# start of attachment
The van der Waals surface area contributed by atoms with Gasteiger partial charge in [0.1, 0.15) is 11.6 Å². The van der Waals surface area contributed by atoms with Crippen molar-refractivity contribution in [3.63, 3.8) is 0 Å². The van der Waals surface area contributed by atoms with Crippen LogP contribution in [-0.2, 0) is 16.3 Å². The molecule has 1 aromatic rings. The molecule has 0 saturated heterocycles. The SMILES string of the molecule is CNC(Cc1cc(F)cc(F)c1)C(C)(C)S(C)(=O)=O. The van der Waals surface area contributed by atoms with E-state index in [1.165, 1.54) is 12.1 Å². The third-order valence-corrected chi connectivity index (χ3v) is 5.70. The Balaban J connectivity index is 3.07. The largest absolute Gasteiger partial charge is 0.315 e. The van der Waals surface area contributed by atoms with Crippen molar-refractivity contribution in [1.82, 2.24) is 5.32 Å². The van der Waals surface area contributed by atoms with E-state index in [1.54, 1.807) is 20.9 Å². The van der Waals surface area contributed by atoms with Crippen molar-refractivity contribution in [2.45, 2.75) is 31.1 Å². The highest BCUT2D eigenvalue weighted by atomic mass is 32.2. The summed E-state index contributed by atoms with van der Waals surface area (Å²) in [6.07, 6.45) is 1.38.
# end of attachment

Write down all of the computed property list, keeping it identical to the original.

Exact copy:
The van der Waals surface area contributed by atoms with Gasteiger partial charge in [0.1, 0.15) is 11.6 Å². The van der Waals surface area contributed by atoms with Crippen molar-refractivity contribution in [3.63, 3.8) is 0 Å². The van der Waals surface area contributed by atoms with Crippen LogP contribution in [-0.2, 0) is 16.3 Å². The molecule has 1 aromatic rings. The molecule has 0 saturated heterocycles. The SMILES string of the molecule is CNC(Cc1cc(F)cc(F)c1)C(C)(C)S(C)(=O)=O. The van der Waals surface area contributed by atoms with E-state index in [1.165, 1.54) is 12.1 Å². The third-order valence-corrected chi connectivity index (χ3v) is 5.70. The Balaban J connectivity index is 3.07. The largest absolute Gasteiger partial charge is 0.315 e. The van der Waals surface area contributed by atoms with Crippen molar-refractivity contribution in [1.82, 2.24) is 5.32 Å². The van der Waals surface area contributed by atoms with E-state index in [1.54, 1.807) is 20.9 Å². The van der Waals surface area contributed by atoms with Crippen molar-refractivity contribution in [2.45, 2.75) is 31.1 Å². The highest BCUT2D eigenvalue weighted by atomic mass is 32.2. The summed E-state index contributed by atoms with van der Waals surface area (Å²) in [6.07, 6.45) is 1.38.